Go along to an OU open day. I went to one at Nottingham, and spent a nice couple of hours chatting with professors and students, and came away with lots of free info sheets. http://www3.open.ac.uk/contact/events.aspx

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I did a full degree with the OU and included astronomy and planetary science and some cosmology.  Took 6 years at 60 points a year.  hard work and also


quite expensive but i got a tremendous amount out of it.  This was the 'paper learning side' of the subject.  This is the reason I am here at


all, i learnt all the tech/learning stuff but had never done any practical astronomy.


 


So here I am starting from scratch and being a nuisance to you all, also having a very steep learning curve but enjoying it a lot.  Well most of the time :lol:


 


Sheila


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A very inspirational post there Mike.

I was pretty much along the same lines, a Tasco 50mm in my early teens, which was badly disrupted by wine, women and song, then kids in that order.

Not until I met Krys, who is like minded, did my interest get sparked again. I now here Iam, pretty much obsessed by it all.

Thanks for sharing the links, I will be having a go at them.

I would say the only thing that put me off doing a course is the cost, which I feel is a bit steep. However, if I get into it, get the gist of what it's about, and when I feel a bit more confident I might commit.

Lol this sounds familiar Martyn...

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I started at about 10 or 11 years old, being fascinated by the really dark skies we had where we lived, right on the outskirts of Derby before light pollution was invented. 


I read every astronomy related book in the school library then progressed onto the town library and soon cleared that.


 


When I could afford a scope I started with a tasco type 50mm on table top tripod which showed me enough to get me hooked on the practical side. Then came a Prinz Astral 60mm, then a wonderful Tasco 76mm 10TE. I was, (as I am now) completely hooked on practical astronomy, the theoretical and astrophysics side although interesting just left me cold, mainly because I have a lousy memory for numbers and astronomy uses numbers BIG NUMBERS, so I stood no chance :D


 


Prior to leaving school I applied to the Royal  (Herstmonceaux) Observatory for a Techinical assistants post but didnt get anywhere because I didnt have the match qualifications but I still wonder what life would have been like if I had gone down that route.


 


I built my own scopes and modified many, then in the 80s, marriage, life, work took over and practical astronomy got left behind but I vowed to return one day. 


 


In 1999 I did return and was gob smacked at the kit that was available to the amateur. I bought a humble ST120 on EQ3 to get back in then the rest is history as they say

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  • 2 weeks later...

I've added none lecture based info at the end of the 1st post. If you have any science related links with an educational slant, please feel free to share these too, I will add them to the 1st post to keep them all in one place.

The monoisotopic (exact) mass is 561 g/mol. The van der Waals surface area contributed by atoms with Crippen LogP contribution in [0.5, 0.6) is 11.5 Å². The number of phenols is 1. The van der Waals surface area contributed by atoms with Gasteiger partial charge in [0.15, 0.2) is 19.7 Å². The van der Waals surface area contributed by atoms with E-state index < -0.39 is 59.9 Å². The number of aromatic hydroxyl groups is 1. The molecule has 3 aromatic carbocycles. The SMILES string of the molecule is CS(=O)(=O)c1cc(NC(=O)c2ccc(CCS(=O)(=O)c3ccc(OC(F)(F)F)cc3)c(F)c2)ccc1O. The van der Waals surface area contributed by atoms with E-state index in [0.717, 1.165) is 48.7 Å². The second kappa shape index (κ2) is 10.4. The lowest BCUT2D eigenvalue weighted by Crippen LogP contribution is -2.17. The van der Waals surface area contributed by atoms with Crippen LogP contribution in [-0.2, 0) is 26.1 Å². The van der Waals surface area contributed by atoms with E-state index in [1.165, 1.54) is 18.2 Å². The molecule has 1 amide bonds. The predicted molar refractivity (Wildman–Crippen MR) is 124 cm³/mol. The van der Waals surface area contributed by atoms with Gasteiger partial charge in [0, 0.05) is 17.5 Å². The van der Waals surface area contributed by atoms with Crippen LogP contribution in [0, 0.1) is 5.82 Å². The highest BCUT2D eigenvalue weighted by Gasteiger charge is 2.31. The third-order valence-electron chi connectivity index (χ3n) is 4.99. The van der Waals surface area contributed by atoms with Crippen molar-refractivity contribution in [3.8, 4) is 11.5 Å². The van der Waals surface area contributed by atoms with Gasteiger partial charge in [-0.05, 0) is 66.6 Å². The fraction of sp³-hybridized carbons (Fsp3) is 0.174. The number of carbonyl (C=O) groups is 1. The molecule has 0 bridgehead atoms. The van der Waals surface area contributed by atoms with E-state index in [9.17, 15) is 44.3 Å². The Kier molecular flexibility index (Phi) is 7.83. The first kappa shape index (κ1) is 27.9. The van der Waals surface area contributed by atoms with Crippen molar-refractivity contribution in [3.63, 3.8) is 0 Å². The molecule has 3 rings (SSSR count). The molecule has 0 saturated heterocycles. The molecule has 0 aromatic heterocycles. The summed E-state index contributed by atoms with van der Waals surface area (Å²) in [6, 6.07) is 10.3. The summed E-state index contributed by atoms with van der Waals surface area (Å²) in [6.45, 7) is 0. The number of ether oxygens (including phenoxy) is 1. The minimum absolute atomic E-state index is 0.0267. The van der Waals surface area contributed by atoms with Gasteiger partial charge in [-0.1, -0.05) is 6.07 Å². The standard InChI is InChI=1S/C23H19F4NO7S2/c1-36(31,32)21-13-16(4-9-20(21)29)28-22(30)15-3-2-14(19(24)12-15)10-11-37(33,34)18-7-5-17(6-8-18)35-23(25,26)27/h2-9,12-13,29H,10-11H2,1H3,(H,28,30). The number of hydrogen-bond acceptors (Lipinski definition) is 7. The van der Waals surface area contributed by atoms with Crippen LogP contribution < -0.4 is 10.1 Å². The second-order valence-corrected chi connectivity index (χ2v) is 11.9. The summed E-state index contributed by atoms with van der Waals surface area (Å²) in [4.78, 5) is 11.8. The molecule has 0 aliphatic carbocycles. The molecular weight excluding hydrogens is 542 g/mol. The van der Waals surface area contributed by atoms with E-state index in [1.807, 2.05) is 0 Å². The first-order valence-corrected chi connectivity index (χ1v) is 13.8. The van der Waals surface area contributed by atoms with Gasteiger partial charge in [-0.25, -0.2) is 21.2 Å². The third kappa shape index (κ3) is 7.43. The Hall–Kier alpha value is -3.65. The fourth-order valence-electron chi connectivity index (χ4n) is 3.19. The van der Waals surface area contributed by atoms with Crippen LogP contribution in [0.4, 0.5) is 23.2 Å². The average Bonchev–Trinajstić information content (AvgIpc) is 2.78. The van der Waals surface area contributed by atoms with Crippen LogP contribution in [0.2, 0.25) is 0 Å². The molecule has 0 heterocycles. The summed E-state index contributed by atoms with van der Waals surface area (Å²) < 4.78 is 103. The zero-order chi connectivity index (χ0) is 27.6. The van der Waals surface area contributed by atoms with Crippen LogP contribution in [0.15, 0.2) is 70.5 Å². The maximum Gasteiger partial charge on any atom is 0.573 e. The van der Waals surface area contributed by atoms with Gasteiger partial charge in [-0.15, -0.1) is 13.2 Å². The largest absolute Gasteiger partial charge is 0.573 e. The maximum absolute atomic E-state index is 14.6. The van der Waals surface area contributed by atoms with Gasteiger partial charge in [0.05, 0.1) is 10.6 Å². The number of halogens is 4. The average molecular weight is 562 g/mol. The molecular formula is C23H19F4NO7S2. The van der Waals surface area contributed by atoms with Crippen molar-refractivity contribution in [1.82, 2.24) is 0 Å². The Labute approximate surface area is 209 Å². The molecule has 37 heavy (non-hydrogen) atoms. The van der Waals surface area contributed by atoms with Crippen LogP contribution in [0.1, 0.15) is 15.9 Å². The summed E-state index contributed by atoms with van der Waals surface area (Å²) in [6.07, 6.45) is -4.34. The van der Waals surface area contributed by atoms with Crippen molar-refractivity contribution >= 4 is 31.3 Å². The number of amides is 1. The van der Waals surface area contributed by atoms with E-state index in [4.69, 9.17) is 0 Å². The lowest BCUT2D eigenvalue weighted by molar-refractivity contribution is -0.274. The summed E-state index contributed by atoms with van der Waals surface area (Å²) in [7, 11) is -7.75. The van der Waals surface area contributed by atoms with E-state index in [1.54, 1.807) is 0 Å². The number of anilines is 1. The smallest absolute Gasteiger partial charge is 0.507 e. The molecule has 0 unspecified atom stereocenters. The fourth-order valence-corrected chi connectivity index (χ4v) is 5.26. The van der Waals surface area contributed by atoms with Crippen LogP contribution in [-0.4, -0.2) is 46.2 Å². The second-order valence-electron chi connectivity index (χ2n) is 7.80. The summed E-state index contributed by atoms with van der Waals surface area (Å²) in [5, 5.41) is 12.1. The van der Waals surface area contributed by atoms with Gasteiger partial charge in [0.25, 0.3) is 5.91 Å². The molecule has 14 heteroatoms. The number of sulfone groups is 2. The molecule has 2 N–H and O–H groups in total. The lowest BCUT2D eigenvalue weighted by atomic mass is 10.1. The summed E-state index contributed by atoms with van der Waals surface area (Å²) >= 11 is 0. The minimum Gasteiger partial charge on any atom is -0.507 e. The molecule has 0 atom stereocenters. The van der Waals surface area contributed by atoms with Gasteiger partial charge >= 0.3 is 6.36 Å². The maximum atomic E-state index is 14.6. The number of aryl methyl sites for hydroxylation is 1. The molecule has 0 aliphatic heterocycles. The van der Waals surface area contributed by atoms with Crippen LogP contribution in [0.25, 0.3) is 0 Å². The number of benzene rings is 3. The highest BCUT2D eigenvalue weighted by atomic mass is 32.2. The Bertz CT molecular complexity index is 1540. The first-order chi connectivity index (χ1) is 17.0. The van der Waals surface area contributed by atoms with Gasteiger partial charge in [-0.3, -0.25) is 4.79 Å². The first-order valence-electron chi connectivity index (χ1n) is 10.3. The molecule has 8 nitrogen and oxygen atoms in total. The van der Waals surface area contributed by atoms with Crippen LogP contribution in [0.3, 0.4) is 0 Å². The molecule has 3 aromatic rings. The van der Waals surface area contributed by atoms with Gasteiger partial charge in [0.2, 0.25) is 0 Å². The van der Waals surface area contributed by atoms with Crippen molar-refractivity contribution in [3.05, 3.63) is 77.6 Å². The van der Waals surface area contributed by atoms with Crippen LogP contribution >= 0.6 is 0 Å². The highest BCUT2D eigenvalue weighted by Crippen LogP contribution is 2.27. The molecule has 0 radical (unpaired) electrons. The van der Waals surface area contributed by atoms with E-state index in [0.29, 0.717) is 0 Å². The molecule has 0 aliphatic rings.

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  • 2 weeks later...

Hi Mike,

Another resource which I think would be extremely useful for anyone to read before embarking on a course is "Astronomy A Self Teaching Guide" by Dinah L. Moche. It is under a tenner from Amazon. It gives a beginner a good grounding in every aspect of astronomy. It is easy to read with lots if illustrations and is laid out in bite size chunks with questions at the end of each section (with answers) to test your understanding. It is not over complicated but explains even the more difficult stuff really well. If you do not consider yourself a beginner, it will fill in any gaps in your basic knowledge.

If Keplers Laws have you in a quiver or the Hertsprung Russell Diagram looks a bit scary, then this book will explain it in simple terms and put it all into perspective in your head.

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Hi Mike, Another resource which I think would be extremely useful for anyone to read before embarking on a course is "Astronomy A Self Teaching Guide" by Dinah L. Moche. It is under a tenner from Amazon. It gives a beginner a good grounding in every aspect of astronomy. It is easy to read with lots if illustrations and is laid out in bite size chunks with questions at the end of each section (with answers) to test your understanding. It is not over complicated but explains even the more difficult stuff really well. If you do not consider yourself a beginner, it will fill in any gaps in your basic knowledge. If Keplers Laws have you in a quiver or the Hertsprung Russell Diagram looks a bit scary, then this book will explain it in simple terms and put it all into perspective in your head.

Would you believe I have that book already and forgot :facepalm: maybe I should pick it up and read it!

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I did start reading it when I got it, but I was very busy at that time so didn't have much time to read too much of it. I then actually put it away (a rare thing as I am untidy) and forgot I had it until you mentioned it. I will add it to the opening post under a heading of books or something :thumbsup:


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  • 4 weeks later...